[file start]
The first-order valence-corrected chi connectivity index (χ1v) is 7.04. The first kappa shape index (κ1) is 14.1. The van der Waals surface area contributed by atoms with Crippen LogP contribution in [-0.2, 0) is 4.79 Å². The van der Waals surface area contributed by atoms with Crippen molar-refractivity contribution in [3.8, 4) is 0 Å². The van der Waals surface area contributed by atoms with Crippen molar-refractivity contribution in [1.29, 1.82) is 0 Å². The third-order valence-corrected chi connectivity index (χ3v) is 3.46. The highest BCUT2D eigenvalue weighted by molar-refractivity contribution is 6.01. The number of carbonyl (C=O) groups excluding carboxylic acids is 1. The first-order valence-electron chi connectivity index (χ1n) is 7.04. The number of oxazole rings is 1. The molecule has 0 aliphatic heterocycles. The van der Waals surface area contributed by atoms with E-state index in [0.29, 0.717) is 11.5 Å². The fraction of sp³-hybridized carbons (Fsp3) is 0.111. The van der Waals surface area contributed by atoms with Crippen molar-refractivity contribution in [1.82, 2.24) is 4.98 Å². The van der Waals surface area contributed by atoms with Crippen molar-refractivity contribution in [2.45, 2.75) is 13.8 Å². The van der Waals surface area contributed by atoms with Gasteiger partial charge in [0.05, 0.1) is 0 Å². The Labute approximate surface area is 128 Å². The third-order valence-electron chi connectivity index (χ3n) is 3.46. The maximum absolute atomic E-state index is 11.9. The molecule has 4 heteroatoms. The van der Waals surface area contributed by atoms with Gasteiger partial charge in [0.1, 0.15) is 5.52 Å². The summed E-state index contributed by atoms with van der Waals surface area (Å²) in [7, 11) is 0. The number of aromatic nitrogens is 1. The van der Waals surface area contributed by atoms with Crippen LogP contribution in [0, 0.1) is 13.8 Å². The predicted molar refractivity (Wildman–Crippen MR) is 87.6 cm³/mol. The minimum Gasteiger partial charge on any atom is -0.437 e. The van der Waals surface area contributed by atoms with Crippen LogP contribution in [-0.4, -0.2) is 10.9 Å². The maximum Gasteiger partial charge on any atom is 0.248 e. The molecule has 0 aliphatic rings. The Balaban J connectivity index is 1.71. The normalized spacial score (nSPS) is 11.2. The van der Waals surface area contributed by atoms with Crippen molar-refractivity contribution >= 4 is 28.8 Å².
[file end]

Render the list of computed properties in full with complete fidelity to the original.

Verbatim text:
The first-order valence-corrected chi connectivity index (χ1v) is 7.04. The first kappa shape index (κ1) is 14.1. The van der Waals surface area contributed by atoms with Crippen LogP contribution in [-0.2, 0) is 4.79 Å². The van der Waals surface area contributed by atoms with Crippen molar-refractivity contribution in [3.8, 4) is 0 Å². The van der Waals surface area contributed by atoms with Crippen molar-refractivity contribution in [1.29, 1.82) is 0 Å². The third-order valence-corrected chi connectivity index (χ3v) is 3.46. The highest BCUT2D eigenvalue weighted by molar-refractivity contribution is 6.01. The number of carbonyl (C=O) groups excluding carboxylic acids is 1. The first-order valence-electron chi connectivity index (χ1n) is 7.04. The number of oxazole rings is 1. The molecule has 0 aliphatic heterocycles. The van der Waals surface area contributed by atoms with E-state index in [0.29, 0.717) is 11.5 Å². The fraction of sp³-hybridized carbons (Fsp3) is 0.111. The van der Waals surface area contributed by atoms with Crippen molar-refractivity contribution in [1.82, 2.24) is 4.98 Å². The van der Waals surface area contributed by atoms with Crippen molar-refractivity contribution in [2.45, 2.75) is 13.8 Å². The van der Waals surface area contributed by atoms with Gasteiger partial charge in [0.05, 0.1) is 0 Å². The Labute approximate surface area is 128 Å². The third-order valence-electron chi connectivity index (χ3n) is 3.46. The maximum absolute atomic E-state index is 11.9. The molecule has 4 heteroatoms. The van der Waals surface area contributed by atoms with Gasteiger partial charge in [0.1, 0.15) is 5.52 Å². The summed E-state index contributed by atoms with van der Waals surface area (Å²) in [7, 11) is 0. The number of aromatic nitrogens is 1. The van der Waals surface area contributed by atoms with Crippen LogP contribution in [0, 0.1) is 13.8 Å². The predicted molar refractivity (Wildman–Crippen MR) is 87.6 cm³/mol. The minimum Gasteiger partial charge on any atom is -0.437 e. The van der Waals surface area contributed by atoms with Crippen LogP contribution in [-0.4, -0.2) is 10.9 Å². The maximum Gasteiger partial charge on any atom is 0.248 e. The molecule has 0 aliphatic rings. The Balaban J connectivity index is 1.71. The normalized spacial score (nSPS) is 11.2. The van der Waals surface area contributed by atoms with Crippen molar-refractivity contribution >= 4 is 28.8 Å².